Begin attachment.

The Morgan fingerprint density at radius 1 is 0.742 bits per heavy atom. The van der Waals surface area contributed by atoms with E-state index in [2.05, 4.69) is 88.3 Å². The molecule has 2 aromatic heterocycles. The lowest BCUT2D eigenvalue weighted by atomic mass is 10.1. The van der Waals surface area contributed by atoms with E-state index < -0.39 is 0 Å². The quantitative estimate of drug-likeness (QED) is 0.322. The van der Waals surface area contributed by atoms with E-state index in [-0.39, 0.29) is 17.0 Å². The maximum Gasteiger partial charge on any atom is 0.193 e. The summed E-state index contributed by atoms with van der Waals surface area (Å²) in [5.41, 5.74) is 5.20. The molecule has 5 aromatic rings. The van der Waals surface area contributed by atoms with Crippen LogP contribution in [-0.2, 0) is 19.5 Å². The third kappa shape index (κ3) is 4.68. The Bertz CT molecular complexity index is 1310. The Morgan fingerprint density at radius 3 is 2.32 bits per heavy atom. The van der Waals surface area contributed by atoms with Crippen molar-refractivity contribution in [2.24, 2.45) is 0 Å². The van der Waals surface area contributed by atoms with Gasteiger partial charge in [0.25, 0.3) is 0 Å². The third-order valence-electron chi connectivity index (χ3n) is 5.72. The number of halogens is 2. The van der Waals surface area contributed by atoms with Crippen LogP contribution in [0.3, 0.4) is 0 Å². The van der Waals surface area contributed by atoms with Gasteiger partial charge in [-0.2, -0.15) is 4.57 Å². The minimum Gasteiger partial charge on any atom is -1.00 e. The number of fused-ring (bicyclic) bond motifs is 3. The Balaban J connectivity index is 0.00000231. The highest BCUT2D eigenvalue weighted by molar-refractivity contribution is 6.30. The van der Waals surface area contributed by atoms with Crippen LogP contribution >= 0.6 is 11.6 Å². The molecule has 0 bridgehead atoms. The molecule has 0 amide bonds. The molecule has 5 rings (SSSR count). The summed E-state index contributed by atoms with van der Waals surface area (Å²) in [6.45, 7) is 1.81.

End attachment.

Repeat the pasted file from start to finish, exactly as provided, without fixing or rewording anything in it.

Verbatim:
The Morgan fingerprint density at radius 1 is 0.742 bits per heavy atom. The van der Waals surface area contributed by atoms with E-state index in [2.05, 4.69) is 88.3 Å². The molecule has 2 aromatic heterocycles. The lowest BCUT2D eigenvalue weighted by atomic mass is 10.1. The van der Waals surface area contributed by atoms with E-state index < -0.39 is 0 Å². The quantitative estimate of drug-likeness (QED) is 0.322. The van der Waals surface area contributed by atoms with E-state index in [-0.39, 0.29) is 17.0 Å². The maximum Gasteiger partial charge on any atom is 0.193 e. The summed E-state index contributed by atoms with van der Waals surface area (Å²) in [5.41, 5.74) is 5.20. The molecule has 5 aromatic rings. The van der Waals surface area contributed by atoms with Crippen LogP contribution in [-0.2, 0) is 19.5 Å². The third kappa shape index (κ3) is 4.68. The Bertz CT molecular complexity index is 1310. The Morgan fingerprint density at radius 3 is 2.32 bits per heavy atom. The van der Waals surface area contributed by atoms with Crippen molar-refractivity contribution in [2.24, 2.45) is 0 Å². The van der Waals surface area contributed by atoms with Gasteiger partial charge in [0.25, 0.3) is 0 Å². The third-order valence-electron chi connectivity index (χ3n) is 5.72. The number of halogens is 2. The van der Waals surface area contributed by atoms with Crippen LogP contribution in [0.3, 0.4) is 0 Å². The van der Waals surface area contributed by atoms with Gasteiger partial charge in [-0.2, -0.15) is 4.57 Å². The minimum Gasteiger partial charge on any atom is -1.00 e. The number of fused-ring (bicyclic) bond motifs is 3. The Balaban J connectivity index is 0.00000231. The highest BCUT2D eigenvalue weighted by molar-refractivity contribution is 6.30. The van der Waals surface area contributed by atoms with Crippen LogP contribution >= 0.6 is 11.6 Å². The molecule has 0 bridgehead atoms. The molecule has 0 amide bonds. The molecule has 5 rings (SSSR count). The summed E-state index contributed by atoms with van der Waals surface area (Å²) in [6.45, 7) is 1.81.